The Environmental Challenges of Power Generation

Thomas C. Schelling

Year: 1998
Volume: Volume19
Number: Number 2
DOI: 10.5547/ISSN0195-6574-EJ-Vol19-No2-6
View Abstract

Abstract:
In two decades, three momentous changes have occurred that will influence power generation for decades to come. Coal has become a culprit responsible for respiratory disease and acid rain; carbon dioxide has become a culprit widely believed capable of changes in climate greater than any that have occurred in ten thousand years; and nuclear power in many countries has become an outcast. The irony is that nuclear power promised clean air and no greenhouse effect. The great gathering of heads of state in Rio in 1992 was the celebration of a problem; whether it was the beginning of a solution remains to be seen.



Decomposition of Aggregate CO2 Emissions in the OECD: 1960-1995

J. W. Sun

Year: 1999
Volume: Volume20
Number: Number 3
DOI: 10.5547/ISSN0195-6574-EJ-Vol20-No3-7
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Abstract:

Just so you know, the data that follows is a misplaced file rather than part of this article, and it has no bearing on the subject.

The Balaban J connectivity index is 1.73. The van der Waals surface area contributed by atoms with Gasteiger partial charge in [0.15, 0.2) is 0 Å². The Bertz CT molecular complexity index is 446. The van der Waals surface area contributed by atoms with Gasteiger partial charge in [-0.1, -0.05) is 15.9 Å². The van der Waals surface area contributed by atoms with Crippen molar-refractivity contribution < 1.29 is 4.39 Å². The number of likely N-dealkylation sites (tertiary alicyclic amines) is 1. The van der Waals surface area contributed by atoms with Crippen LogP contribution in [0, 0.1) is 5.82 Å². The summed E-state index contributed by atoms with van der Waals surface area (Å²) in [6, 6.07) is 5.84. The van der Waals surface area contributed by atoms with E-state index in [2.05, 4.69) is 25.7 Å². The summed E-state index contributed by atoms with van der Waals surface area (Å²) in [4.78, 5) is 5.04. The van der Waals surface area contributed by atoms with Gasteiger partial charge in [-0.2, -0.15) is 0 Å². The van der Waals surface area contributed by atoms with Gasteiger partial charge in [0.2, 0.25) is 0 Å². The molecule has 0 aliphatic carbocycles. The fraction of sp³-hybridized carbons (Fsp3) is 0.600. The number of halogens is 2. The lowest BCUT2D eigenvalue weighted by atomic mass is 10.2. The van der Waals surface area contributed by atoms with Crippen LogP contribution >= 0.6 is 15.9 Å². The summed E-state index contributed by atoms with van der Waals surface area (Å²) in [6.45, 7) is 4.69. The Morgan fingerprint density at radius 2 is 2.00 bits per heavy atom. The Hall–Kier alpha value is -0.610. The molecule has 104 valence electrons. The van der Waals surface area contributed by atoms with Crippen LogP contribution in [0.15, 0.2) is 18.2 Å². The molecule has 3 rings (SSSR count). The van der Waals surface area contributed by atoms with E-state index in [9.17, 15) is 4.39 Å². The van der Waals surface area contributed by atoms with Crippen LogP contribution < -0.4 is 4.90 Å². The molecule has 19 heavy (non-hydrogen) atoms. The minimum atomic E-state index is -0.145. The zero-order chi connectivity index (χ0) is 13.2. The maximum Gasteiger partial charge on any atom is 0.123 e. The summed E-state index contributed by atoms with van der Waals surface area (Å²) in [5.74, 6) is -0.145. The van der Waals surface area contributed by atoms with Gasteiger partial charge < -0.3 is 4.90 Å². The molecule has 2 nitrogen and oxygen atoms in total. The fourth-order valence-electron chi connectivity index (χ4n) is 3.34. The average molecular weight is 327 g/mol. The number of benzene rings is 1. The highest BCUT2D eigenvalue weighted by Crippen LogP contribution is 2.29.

This paper analyzes the change of aggregate CO2 emissions in the, OECD from 1960 to 1995 based on a complete decomposition approach. The, study indicates that developed countries have achieved a considerable decrease in their CO2 emissions mainly due to improved energy efficiency and fuel switching. However, some member countries of the OECD have found it difficult to achieve the environmental targets set at Rio de Janeiro in 1992, and should reconsider their energy policies in light of information given at the UN Climate, Change Conference in Kyoto.



The Determinants of Sulfur Emissions from Oil Consumption in Swedish Manufacturing Industry, 1976-1995

Henrik Hammar and Asa Lofgren

Year: 2001
Volume: Volume22
Number: Number 2
DOI: 10.5547/ISSN0195-6574-EJ-Vol22-No2-5
View Abstract

Abstract:
Using a structural decomposition analysis, we analyze the causes of a reduction in sulfur emissions originating from oil consumption in the manufacturing industry in Sweden during 1976-1995. The Swedish case is of interest since Sweden has pursued an ambitious policy to combat the precursors of acid rain. Between 1989 and 1995, about 59 percent of the reduction in sulfur emissions from manufacturing can be attributed to the announcement and implementation of a Swedish sulfur tax. Two thirds of the reduction during 1976-1995 is captured by substitution between oil and other energy sources. The price of electricity also has had a significant effect via substitution between oil and electricity. Furthermore, one third of the reduction during 1976-1995 is explained by decreased energy intensity.